3.  Dimitri Tiomkins music when the credits are rolling is very dramatic and intense underlying the likelyhood of some thrills and suspence provided by the creators of the film.  AS soon as the camera  closes in on those Oxford wingtips the music becomes much lighter, the mood changes.   We are soon introduced to Bruno Antony and the music becomes a reflection of the man's attitude that at this time is in contrast to what we will learn is his actual nefarious plan.

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Stranger on a train is one of the masterpieces of Hitchcock. Here are those which in terms of the plot, the suspense, (a game of tennis was never as important as dramatic element), the false guilty, the personality of the characters, (Robert Walker charisma is unrivaled. This was the only film that I saw starring him. Too bad he died so young!) psychological issues such as the issue of the guilt, the relationship mother - child, etc


With respect to the initial fragment, the criss cross manifests itself through the steps of the protagonists from the cab and at the station. Here, both go to a same destination, each by his side. The camera showing the pathways that intersect steeply may refer to the destinies cross unpredictably, and finally, the final encounter of the two destinations in a casual clash of feet.  All this accompanied by excellent Tiomkin music, cheerful and calm at the station more frantic in the scene of the tract. As one more element to accompany the plot.


The two characters contrast from the beginning by his clothes, elegant, fine and face of Bruno, with the lock tie that identifies it. Here we see already, his personality. Guy wears simple clothes, like any other, despite being a famous tennis player, is unnoticed and seems embarrassed by the strong personality of Bruno.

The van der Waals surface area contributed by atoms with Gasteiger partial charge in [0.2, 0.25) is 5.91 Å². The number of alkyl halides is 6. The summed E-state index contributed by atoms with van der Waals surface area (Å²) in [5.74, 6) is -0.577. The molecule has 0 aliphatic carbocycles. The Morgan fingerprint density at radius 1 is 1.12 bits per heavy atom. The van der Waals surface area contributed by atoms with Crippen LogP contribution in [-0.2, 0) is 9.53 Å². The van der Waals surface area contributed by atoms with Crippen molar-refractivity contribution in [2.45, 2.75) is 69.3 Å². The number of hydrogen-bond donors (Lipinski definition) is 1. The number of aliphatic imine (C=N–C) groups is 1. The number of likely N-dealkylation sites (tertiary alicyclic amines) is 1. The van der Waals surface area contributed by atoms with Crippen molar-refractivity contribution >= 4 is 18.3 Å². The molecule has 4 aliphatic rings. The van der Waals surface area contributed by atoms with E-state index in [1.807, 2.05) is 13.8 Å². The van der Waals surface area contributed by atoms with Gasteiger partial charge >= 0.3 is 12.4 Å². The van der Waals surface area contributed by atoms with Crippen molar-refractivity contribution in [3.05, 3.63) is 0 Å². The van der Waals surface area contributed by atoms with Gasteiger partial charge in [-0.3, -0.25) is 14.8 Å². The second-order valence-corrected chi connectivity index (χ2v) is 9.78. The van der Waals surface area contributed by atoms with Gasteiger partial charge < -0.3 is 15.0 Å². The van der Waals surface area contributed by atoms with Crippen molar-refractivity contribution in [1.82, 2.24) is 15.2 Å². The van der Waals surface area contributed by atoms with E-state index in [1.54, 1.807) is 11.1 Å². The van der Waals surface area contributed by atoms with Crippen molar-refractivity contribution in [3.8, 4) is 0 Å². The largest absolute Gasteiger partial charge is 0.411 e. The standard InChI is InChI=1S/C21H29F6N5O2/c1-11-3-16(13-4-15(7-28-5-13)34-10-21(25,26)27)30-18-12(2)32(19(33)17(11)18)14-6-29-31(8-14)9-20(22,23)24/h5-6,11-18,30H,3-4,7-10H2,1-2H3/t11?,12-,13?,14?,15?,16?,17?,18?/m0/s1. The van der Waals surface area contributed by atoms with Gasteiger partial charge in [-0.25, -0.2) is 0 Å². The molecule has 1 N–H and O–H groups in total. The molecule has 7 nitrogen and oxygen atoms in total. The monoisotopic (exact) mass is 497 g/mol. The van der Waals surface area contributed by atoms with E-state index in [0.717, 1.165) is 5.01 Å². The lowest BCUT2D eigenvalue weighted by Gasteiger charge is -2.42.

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1.  In how many ways does Hitchcock play with or visually manifest the metaphor of “criss cross” or “criss-crossing” in this introductory sequence. [For those who haven’t seen the film yet, the idea of “criss cross” is central idea in this film, a theme Hitch sets up from the opening frames of this film] Be specific.

The criss-cross introduction sets the action into motion, allowing us to become aware of a continuing pattern which we will see throughout the movie.  We see two taxis entering from different directions.  We see the foot steps of two characters.  We see the tracks leaving the station as they meander, weave, and cross each other.  And we see the two sets of feet as one finally inadvertently bumps into the other. Like the tracks from a train station that can lead one many different directions on life's journey.  An "accidental" meeting on that path can intertwine two peoples lives forever, both physically and psychologically.

 

2.  Even in this brief scene, how does Hitchcock create a sense of contrast between Guy (Farley Granger) and Bruno (Robert Walker)? Consider everything from camera work, to clothing and shoes, to dialogue and speech, for example.

Two different types of shoes starts the contrast out.  We have a flashier pair of shoes that belong to the flashier, flamboyant Brno.  The more reserved, formal shoes belong to Guy, a more quiet, reserved kind of man.  Bruno is more talkative, impressed with Guy's celebrity as a tennis pro, and wants to engage Guy in a conversation.  Guy would prefer to sit quietly and read, and not interact too much.  As their lives begin to intersect and criss-cross, it becomes clear that this chance meeting may go somewhere unforeseen.  

 

3.  While the visual design gets the most attention typically, how does the Dimitri Tiomkin score function as part of the mood and atmosphere of this opening sequence?

 I also thought that the music played as we watched the characters feet accentuated differences between the two characters.  Guys music is more stern, halting in manner, while Bruno's seems a bit more whimsical or light in nature.  Guy is more inwardly focused, and his music mirrors this tendency.  Bruno is more bravado, and his music seems to echo his bravado.